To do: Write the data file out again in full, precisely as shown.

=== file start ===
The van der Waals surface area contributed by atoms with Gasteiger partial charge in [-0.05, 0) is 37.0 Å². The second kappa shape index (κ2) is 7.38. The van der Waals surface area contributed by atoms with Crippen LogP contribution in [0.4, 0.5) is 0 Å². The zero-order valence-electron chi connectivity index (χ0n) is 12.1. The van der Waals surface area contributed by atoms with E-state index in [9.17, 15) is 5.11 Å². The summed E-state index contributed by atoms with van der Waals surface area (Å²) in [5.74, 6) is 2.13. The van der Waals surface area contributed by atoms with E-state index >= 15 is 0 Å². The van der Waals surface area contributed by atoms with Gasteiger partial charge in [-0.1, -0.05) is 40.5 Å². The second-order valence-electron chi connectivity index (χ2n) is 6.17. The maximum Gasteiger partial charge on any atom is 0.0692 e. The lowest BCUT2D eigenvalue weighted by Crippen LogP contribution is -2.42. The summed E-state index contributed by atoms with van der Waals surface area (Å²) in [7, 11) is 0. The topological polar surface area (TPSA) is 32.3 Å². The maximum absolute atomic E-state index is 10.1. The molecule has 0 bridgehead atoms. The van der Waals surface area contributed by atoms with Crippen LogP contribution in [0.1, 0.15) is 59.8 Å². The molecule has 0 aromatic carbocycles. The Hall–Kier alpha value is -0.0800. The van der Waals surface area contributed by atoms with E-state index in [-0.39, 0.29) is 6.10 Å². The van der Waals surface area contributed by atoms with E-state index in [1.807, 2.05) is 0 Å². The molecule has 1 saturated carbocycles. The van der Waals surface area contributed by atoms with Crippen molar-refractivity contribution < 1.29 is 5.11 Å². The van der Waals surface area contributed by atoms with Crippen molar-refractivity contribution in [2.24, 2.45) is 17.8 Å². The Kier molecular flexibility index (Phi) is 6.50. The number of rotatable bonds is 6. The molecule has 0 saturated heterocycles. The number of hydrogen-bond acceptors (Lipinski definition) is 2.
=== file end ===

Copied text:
The van der Waals surface area contributed by atoms with Gasteiger partial charge in [-0.05, 0) is 37.0 Å². The second kappa shape index (κ2) is 7.38. The van der Waals surface area contributed by atoms with Crippen LogP contribution in [0.4, 0.5) is 0 Å². The zero-order valence-electron chi connectivity index (χ0n) is 12.1. The van der Waals surface area contributed by atoms with E-state index in [9.17, 15) is 5.11 Å². The summed E-state index contributed by atoms with van der Waals surface area (Å²) in [5.74, 6) is 2.13. The van der Waals surface area contributed by atoms with E-state index >= 15 is 0 Å². The van der Waals surface area contributed by atoms with Gasteiger partial charge in [-0.1, -0.05) is 40.5 Å². The second-order valence-electron chi connectivity index (χ2n) is 6.17. The maximum Gasteiger partial charge on any atom is 0.0692 e. The lowest BCUT2D eigenvalue weighted by Crippen LogP contribution is -2.42. The summed E-state index contributed by atoms with van der Waals surface area (Å²) in [7, 11) is 0. The topological polar surface area (TPSA) is 32.3 Å². The maximum absolute atomic E-state index is 10.1. The molecule has 0 bridgehead atoms. The van der Waals surface area contributed by atoms with Crippen LogP contribution in [0.1, 0.15) is 59.8 Å². The molecule has 0 aromatic carbocycles. The Hall–Kier alpha value is -0.0800. The van der Waals surface area contributed by atoms with E-state index in [-0.39, 0.29) is 6.10 Å². The van der Waals surface area contributed by atoms with E-state index in [1.807, 2.05) is 0 Å². The molecule has 1 saturated carbocycles. The van der Waals surface area contributed by atoms with Crippen molar-refractivity contribution < 1.29 is 5.11 Å². The van der Waals surface area contributed by atoms with Crippen molar-refractivity contribution in [2.24, 2.45) is 17.8 Å². The Kier molecular flexibility index (Phi) is 6.50. The number of rotatable bonds is 6. The molecule has 0 saturated heterocycles. The number of hydrogen-bond acceptors (Lipinski definition) is 2.